• David Mac 1.3.1.1.1

            The treaty is a deal between Maori and the British Crown.

            We are no longer a British colony and the term ‘The Crown’ has evolved to imply the parts of New Zealand that belong to all of us. It is my personal opinion that this Maori vs The Crown thing is ill founded and divisive. Any taxpayer is a part of what we now refer to as the Crown.

            I’m not suggesting that there shouldn’t be avenues for folk to air their individual or collective concerns, far from it.

            • koreropono 1.3.1.1.1.1

              It is just as well Maori have a document called te Tiriti o Waitangi that shows that Maori are distinct from the crown (or what ever else interpretation you want to put on it) and that document shows that Maori did not cede their sovereignty (like many Tauiwi like to believe they did) to the crown (or any other entity you choose to make up). Te Tiriti has not been honoured and the numerous legislative tools used by the crown to annihilate Maori, on every level, all require redress, we know that the available redress is minuscule in comparison to the harm caused to Maori. That harm is ongoing through systemic racism and has caused inter generational trauma. As colonisation and Tiriti breaches are ongoing, there needs to be a point these issues are rectified to stop the ongoing abuses. It is not a “Maori vs the Crown thing”, that is your assumption, your interpretation. This is really about finding ways to ensure te Tiriti is honoured and that Maori enjoy the Tino rangatiratanga promised them. This is about recovering their economic base and healing from the trauma inflicted. If having a minister for Crown/Maori relationships, is in some small part recognition and steps toward honouring the partnership promised then what is the problem with that? It is only divisive for you because of how you perceive and interpret it, and I suggest that your perception lacks any real understanding of te Tiriti, its history and the historical and current impact of colonisation and institutional racism on the Tangata Whenua.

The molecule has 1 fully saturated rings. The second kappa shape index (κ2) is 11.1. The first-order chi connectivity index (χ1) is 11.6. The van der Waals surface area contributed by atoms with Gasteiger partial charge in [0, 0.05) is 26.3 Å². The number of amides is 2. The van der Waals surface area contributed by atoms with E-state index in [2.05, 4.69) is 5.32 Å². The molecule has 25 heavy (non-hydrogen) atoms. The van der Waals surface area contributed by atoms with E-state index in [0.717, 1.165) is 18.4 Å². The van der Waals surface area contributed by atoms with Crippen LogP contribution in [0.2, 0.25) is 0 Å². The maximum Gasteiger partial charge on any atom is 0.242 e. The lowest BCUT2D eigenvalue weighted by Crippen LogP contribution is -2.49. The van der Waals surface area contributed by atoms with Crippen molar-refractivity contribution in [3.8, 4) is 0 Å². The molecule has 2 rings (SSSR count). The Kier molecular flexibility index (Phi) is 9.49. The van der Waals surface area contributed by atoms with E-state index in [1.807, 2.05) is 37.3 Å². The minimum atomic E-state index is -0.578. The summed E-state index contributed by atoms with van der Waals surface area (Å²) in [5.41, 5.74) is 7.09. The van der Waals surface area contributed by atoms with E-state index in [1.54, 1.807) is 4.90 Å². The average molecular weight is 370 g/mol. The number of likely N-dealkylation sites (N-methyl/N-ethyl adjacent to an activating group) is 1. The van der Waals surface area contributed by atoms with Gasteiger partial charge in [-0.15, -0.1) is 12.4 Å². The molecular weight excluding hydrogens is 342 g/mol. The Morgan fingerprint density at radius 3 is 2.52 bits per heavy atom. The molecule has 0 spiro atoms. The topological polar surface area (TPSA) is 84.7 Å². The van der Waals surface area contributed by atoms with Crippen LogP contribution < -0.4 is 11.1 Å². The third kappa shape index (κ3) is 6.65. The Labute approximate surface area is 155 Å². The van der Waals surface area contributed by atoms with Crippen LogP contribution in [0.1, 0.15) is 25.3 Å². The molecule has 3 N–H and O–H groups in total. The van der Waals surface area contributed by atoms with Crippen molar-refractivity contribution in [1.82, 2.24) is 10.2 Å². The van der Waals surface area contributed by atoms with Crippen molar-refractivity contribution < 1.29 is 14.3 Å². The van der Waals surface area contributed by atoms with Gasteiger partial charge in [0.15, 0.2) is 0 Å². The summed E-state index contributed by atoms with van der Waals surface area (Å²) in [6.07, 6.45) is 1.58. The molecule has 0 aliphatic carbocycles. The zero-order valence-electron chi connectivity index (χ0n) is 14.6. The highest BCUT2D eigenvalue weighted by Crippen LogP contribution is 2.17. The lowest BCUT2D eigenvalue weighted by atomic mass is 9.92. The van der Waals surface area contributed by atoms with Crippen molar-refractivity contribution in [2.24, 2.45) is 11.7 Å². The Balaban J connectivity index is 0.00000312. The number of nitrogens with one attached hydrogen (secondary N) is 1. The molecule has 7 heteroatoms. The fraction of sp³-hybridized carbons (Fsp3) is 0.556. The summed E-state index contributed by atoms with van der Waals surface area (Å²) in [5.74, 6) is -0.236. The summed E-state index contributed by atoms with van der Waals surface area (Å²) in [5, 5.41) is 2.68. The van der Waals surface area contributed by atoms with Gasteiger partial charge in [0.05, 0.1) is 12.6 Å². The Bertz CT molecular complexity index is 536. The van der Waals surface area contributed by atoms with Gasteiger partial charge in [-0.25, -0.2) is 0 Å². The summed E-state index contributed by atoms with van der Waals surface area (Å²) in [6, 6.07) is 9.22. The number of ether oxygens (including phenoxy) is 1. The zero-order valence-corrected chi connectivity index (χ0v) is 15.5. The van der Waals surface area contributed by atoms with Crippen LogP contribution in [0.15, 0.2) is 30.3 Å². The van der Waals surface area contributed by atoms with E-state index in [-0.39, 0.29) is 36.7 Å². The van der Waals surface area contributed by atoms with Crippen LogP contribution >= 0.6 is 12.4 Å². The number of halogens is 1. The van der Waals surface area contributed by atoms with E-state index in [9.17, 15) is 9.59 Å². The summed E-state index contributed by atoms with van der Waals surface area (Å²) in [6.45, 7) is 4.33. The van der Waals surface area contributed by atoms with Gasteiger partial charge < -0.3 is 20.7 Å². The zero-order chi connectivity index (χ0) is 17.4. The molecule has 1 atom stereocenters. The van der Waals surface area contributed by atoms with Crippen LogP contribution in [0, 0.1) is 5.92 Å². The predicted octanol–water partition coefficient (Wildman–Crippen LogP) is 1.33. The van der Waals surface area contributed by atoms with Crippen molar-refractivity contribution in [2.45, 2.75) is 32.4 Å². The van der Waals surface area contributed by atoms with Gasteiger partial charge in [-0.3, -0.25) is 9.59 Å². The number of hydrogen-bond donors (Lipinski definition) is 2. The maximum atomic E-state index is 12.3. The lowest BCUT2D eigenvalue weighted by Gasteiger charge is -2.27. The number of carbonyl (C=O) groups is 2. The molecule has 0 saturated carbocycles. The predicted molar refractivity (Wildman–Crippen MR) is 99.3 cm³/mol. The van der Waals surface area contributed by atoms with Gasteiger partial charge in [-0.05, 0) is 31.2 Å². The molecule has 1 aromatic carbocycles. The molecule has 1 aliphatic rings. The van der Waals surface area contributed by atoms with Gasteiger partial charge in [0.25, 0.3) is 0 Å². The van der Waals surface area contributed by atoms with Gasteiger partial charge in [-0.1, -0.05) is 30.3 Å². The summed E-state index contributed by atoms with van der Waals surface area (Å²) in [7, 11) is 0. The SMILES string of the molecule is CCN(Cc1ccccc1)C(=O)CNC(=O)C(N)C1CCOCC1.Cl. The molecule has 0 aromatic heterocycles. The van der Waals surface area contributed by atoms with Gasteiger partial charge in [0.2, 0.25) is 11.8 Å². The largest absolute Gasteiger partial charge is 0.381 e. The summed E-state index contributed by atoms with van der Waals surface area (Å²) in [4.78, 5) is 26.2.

• Michelle 1.3.1.1.1.2

              We are no longer a british colony but we fly the union jack we bend over backwards for the English royals and we just got back from the commonwealth games. And I noticed the national government have just said we should and need to stand by our allies.
              I find david macs view to be a typical pakeha view another common view is we didn’t sign the TOW so why should we pay for something that happened 150 odd years ago. Well how do you think the crown got most of the maori peoples land. It was through the pen (legislation) cause they couldn’t defeat our people in war so they passed laws so they could confiscate it. Don’t we still use English common law in our country and if we go back before we go forward we will see what race of people benefitted the most in this country who got the most from the welfare state for example who got the jobs, who got the best houses. And the businesses were also racist I’m talking about the banks that’s why we had to get maori affairs homes the banks wouldn’t lend to many of our people and they couldn’t get money to buy homes for their families.